For example, take the Citanul Hierophant from Urza’s Saga. An otherwise unremarkable creature save for the title. I was unfamiliar with the word hierophant. Real word or one of WotC R&D’s infamous“I don’t know what to call it, let’s make something up like Llurgoyf” terms? Consulting the dictionary, I discovered that, yes, it is a word (a very arcane Greek term for a certain type of priest). Imagine that. You learn something new every day.

For those who actually played Jyhad (neé Vampire: The Eternal Struggle) years and years ago, that game was laden with arcane terminology, even more so than Magic. I knew Obfuscation (meaning hidden), but Celerity? What the hell is that? Another word I have to go look up. Now when I use it in a sentence, people think I’m talking about vegetables.

Magic is just filled with stuff like that, which tells me that R&D is really on the ball when it comes to thinking up new names to call creatures and spells.

This segues nicely into another thing I used to love about Magic cards: flavor text. I’m a Shakespeare nut. Love the Shakespeare. I try to go to Ashland as often as I can to catch the new stuff being put on by the Oregon Shakespeare Festival.

And there on many of my favorite Magic cards are great Shakespeare quotes, especially from Legends, which is when this game started consuming vast quantities of my otherwise unallotted money and time. Boomerang. Giant Strength. And not just Shakespeare, but other giants of literature, like Coleridge and Milton. I always loved the quote on Karakas from Emily Dickinson.

Now, of course, we have the“uber-storyline” that R&D is trying to tell in expansions, and it’s been a hit-or-miss affair. Some cards are effective, in art and flavor text, in expressing a piece of the storyline (like Renounce). Others—well, I’ll be generous and say they miss the mark somewhat.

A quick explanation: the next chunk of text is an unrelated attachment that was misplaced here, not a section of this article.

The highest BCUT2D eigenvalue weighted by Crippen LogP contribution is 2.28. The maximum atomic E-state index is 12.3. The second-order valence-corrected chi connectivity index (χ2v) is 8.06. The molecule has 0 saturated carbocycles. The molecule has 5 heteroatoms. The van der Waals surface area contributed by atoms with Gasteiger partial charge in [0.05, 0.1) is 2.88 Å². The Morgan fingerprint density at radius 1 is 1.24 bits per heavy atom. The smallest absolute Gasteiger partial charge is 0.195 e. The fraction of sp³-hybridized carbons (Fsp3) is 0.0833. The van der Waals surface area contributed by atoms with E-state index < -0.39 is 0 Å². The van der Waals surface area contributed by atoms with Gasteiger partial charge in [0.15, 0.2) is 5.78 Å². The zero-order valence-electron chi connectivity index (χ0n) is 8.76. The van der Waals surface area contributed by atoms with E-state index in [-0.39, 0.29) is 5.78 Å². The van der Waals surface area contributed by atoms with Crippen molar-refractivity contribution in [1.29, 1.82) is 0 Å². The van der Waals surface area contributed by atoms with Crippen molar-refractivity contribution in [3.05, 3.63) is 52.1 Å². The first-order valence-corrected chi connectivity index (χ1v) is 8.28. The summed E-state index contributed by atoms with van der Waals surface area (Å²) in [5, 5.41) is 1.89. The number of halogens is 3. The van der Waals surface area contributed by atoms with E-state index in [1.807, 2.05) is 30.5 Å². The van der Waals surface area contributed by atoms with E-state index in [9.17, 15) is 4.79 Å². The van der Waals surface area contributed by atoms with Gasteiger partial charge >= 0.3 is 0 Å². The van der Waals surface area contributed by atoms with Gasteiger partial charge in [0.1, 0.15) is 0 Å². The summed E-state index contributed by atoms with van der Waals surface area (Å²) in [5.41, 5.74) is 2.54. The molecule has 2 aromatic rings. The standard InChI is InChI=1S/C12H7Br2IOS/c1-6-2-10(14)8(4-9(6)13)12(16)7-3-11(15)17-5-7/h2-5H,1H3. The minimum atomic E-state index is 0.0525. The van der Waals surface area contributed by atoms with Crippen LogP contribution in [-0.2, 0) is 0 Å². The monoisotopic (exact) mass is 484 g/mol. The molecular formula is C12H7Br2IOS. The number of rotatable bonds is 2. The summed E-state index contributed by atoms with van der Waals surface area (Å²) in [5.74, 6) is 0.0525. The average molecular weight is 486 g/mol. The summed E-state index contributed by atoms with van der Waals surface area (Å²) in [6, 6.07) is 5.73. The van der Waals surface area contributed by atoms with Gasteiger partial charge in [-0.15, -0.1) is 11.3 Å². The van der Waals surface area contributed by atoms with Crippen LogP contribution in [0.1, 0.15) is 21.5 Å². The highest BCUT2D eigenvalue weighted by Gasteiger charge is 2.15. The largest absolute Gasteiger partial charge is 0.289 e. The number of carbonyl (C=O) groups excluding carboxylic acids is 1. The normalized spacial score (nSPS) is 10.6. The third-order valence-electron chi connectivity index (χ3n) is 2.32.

Current flavor text generally falls into three categories: It’s either a) advancing the storyline, b) an attempt at being wistfully poetic or c) silly in a Monty Python/Mark Rosewater sense. Mogg Salvage is a good example (“Three moggs, one treasure, too bad.”). That’s actually a pretty clever pun, and Lord knows I like the clever puns.

I remember lamenting the loss of the great literary quotes from flavor text with the switch to storyline-based text when I was leafing through some Sixth Edition cards, and lo and behold, there’s my beloved Shakespeare back on the cards. O happy day, to have such words again!

I realize my passion for obscure bits of flavor text is not shared by all (or even some), but I wonder, are there any players out there who, after reading the flavor text, have been inspired to pick up any of the collected works of Shakespeare, or Milton, or Emily Dickinson? Or perhaps been inspired to research the true meaning of a card title and in doing so, expanding the reach and breadth of their knowledge.

Even if the answer is only one, that’s still one more person who has been introduced to something truly great that they might not have approached before, and that’s a very good thing.

Magic is many things to me. Hobby, outlet for my competitive passions, common interest among my friends, an outlet to show off how smart I am sometimes.

And an educational tool? I don’t see why not.

Just remember, however, if you play a Sneaky Homunculus or a Mahamoti Djinn against me…well, you’ve been warned.

Dave Meddish